For fluids, if it won’t be too cold I carry a couple of insulated bottles, the kind designed to keep fluids cold (which also work to keep fluids warm, but aren’t the best solution for especially cold rides).If it will be colder or I want my beverage piping hot, I carry a Stanley thermos that fits in a bottle cage and can be operated with one hand (see photo). If it will be even colder, I wear a small hydration pack under my coat or even under my thermal jersey. Mine has an insulated hose. You can get a bladder with an insulated valve as well; I just blow back into mine after drinking so that there’s no water in the valve to freeze.
Eating and Drinking Regularly
This is important year-round for an enjoyable and successful ride. When the weather gets colder and wetter, your nutrition may be less accessible, but you still need it! Further, you may be wearing heavy gloves, which make it hard to grab food. I wear glove liners under my heavy gloves. To eat and/or drink something while riding I pull off the heavy gloves and my fingers are still somewhat protected.
If it’s too hard to eat on the bike, then you need to stop to eat. I coached a MTB racer who enjoys events like the Iditabike, well over 24 hours of biking (and hiking) in the snow. He’s learned that he needs to stop every 20-30 minutes to eat and drink or he’ll bonk.
Some days riding on the plains in Colorado with the wind blowing, it’s too hard to try to eat on the bike. I stop, face away from the wind and eat and drink something. On longer rides I eat like I do on a bike tour, stopping every few hours to go inside a store or café to get something hot to eat and drink and to warm up. Some riders do laps from the house so they are never more than an hour or two from hot chocolate!
My eBook Eating and Drinking Like the Pros: How to Make Your Own Sports Food & Drink – Nutritional Insight from Pro Cycling Teams includes more information on what the pros eat for breakfast, on the bike, on the bus after a stage and for dinner. Although sports food products provide part of a racer’s on-the-bike diet they also eat real food. The 15-page Eating and Drinking Like the Pros has recipes to make your own drinks, gels and solid food that provide as much nutrition and taste better at a much lower cost than commercial products. It also has information on what to eat at a minimart.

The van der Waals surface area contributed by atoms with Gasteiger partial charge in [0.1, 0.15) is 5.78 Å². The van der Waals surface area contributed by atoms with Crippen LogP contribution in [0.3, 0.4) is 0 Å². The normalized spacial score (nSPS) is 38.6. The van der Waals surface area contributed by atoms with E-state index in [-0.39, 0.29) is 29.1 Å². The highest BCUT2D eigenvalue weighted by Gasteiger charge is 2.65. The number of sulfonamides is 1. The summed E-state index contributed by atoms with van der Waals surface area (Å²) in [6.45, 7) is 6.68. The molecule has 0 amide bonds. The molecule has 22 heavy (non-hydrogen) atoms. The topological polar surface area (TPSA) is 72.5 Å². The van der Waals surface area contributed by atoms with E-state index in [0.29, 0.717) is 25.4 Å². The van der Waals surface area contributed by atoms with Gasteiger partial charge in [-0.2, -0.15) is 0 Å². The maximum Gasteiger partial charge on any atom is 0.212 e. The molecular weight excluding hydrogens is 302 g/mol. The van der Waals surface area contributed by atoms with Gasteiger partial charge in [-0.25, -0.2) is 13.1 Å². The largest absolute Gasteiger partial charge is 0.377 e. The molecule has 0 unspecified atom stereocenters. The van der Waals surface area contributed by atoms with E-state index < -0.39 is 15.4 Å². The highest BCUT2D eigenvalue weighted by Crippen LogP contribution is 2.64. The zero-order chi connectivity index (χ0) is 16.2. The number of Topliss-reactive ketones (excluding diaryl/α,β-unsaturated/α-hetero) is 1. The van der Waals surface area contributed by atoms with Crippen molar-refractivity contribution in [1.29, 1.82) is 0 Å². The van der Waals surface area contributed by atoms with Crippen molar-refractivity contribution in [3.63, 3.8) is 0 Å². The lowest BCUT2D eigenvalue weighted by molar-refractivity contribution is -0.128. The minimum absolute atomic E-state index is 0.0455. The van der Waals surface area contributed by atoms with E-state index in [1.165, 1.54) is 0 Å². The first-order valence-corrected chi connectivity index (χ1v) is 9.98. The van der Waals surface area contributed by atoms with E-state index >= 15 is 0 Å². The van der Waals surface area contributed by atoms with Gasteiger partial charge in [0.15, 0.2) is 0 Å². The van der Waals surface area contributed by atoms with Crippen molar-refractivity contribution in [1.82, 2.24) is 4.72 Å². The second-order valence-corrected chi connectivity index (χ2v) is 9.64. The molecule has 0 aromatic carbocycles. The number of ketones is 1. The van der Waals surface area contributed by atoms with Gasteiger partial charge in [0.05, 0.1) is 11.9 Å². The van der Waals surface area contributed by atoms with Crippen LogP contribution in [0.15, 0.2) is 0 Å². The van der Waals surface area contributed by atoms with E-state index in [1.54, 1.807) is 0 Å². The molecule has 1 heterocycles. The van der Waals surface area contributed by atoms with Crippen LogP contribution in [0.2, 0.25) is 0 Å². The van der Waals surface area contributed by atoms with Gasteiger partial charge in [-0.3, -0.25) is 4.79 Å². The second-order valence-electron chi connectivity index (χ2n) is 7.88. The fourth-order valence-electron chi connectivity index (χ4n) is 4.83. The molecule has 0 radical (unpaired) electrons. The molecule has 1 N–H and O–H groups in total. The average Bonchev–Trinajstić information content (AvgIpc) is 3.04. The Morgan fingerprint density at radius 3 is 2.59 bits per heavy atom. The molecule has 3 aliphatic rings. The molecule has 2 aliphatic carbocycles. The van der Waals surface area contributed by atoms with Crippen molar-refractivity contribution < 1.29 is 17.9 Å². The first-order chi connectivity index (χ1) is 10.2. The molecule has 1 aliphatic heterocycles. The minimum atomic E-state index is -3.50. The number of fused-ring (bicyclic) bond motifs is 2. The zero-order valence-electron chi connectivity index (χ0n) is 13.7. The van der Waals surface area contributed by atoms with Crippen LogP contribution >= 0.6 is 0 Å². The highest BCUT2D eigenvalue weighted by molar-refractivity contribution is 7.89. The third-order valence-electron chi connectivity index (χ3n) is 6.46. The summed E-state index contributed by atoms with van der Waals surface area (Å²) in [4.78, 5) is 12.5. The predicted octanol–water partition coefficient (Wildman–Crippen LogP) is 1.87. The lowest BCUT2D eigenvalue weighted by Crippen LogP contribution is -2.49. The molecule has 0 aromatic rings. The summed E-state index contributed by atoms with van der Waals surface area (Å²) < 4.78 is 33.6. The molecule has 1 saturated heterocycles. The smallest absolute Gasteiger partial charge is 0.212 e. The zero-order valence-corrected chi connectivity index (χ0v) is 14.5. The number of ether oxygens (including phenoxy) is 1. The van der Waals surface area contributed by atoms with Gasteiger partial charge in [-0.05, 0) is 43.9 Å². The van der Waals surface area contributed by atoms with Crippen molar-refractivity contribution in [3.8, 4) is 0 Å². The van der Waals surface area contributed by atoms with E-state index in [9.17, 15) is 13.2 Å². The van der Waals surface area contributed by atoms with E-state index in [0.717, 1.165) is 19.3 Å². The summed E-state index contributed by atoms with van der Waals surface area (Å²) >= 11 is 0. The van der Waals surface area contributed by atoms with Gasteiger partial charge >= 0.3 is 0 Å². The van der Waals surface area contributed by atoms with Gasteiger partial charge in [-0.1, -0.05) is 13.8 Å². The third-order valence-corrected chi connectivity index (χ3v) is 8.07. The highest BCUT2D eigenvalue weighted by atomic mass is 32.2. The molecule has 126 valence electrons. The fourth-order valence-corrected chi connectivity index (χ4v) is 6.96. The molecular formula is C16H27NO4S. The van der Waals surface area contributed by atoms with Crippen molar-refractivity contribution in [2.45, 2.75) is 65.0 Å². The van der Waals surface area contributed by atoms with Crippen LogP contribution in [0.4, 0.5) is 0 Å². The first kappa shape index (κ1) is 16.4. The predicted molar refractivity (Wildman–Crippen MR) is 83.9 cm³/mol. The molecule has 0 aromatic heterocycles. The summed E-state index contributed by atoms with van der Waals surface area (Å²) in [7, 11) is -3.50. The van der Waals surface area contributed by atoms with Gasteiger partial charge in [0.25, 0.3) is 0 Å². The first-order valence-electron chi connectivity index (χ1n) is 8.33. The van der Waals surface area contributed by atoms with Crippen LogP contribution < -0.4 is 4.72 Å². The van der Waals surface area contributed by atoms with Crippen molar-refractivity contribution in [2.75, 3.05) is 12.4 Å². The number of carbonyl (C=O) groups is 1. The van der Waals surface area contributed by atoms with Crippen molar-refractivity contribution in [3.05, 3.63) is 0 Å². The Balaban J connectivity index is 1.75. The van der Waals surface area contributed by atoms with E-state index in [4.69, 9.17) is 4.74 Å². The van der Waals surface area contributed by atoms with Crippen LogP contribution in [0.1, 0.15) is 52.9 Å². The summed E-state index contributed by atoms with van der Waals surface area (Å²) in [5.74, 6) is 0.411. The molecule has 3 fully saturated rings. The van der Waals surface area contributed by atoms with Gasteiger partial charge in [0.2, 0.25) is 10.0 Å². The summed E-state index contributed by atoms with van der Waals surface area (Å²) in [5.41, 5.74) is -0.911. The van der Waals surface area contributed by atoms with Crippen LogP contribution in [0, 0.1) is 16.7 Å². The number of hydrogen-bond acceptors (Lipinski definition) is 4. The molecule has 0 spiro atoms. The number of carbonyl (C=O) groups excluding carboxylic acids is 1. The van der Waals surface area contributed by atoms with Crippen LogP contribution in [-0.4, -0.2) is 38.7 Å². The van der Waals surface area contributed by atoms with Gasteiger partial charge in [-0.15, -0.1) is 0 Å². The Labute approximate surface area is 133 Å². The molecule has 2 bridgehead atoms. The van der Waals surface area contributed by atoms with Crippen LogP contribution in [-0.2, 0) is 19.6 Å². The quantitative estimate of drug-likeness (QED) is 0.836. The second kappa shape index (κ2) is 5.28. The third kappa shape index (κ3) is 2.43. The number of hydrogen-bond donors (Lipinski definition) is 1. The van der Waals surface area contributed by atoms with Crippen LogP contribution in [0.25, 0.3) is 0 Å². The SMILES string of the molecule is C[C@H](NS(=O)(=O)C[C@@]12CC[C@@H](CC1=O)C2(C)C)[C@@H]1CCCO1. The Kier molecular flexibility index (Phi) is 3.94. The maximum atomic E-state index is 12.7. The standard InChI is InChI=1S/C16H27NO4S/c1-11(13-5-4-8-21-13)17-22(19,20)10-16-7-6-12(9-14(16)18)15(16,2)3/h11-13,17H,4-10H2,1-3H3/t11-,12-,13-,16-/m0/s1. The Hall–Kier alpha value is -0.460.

In Your Best Season Ever, Part 1 I describe how to improve, by doing: The right kinds of workouts → At the right times → In the right amounts → Resulting in continuing progress. He walks you through how to create your own specific, personalized training plan and then get the most out of your training.
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Coach John Hughes earned coaching certifications from USA Cycling and the National Strength and Conditioning Association. John’s cycling career includes course records in the Boston-Montreal-Boston 1200-km randonnée and the Furnace Creek 508, a Race Across AMerica (RAAM) qualifier. He has ridden solo RAAM twice and is a 5-time finisher of the 1200-km Paris-Brest-Paris. He has written over 40 eBooks and eArticles on cycling training and nutrition, available in RBR’s eBookstore at Coach John Hughes. Click to read John’s full bio.
Kerry Irons says
I think your calorie numbers are high. For a 170 lb. (77 kg)t 20 MPH (32 km/hr) and assuming a metabolic efficiency of 24%, your numbers imply 250 watts. Alternatively, if a more realistic 175 watts is required for 20 mph, then your numbers imply a metabolic efficiency of 17%. That number is very low for a reasonably fit athlete.
mitch hull says
What source & assumptions do you use to calculate calories used?
I’m a 64 year male who’s been road riding several thousand miles a year for a many years. What might be my metabolic efficiency?
Mike E says
Do you have any recommendations for Diabetics? How should we alter our carb intake?
I cannot imagine eating 900+ calories per hour while riding, at least without puking or getting really fat. I burn 400-450 calories per hour and average 18 mph moving on long brevets. I’m 215 pounds and my power meters are calibrated. 5711 kj on 249 miles the other day at 18 mph moving average. I wonder why so many long distance cyclists have GI distress.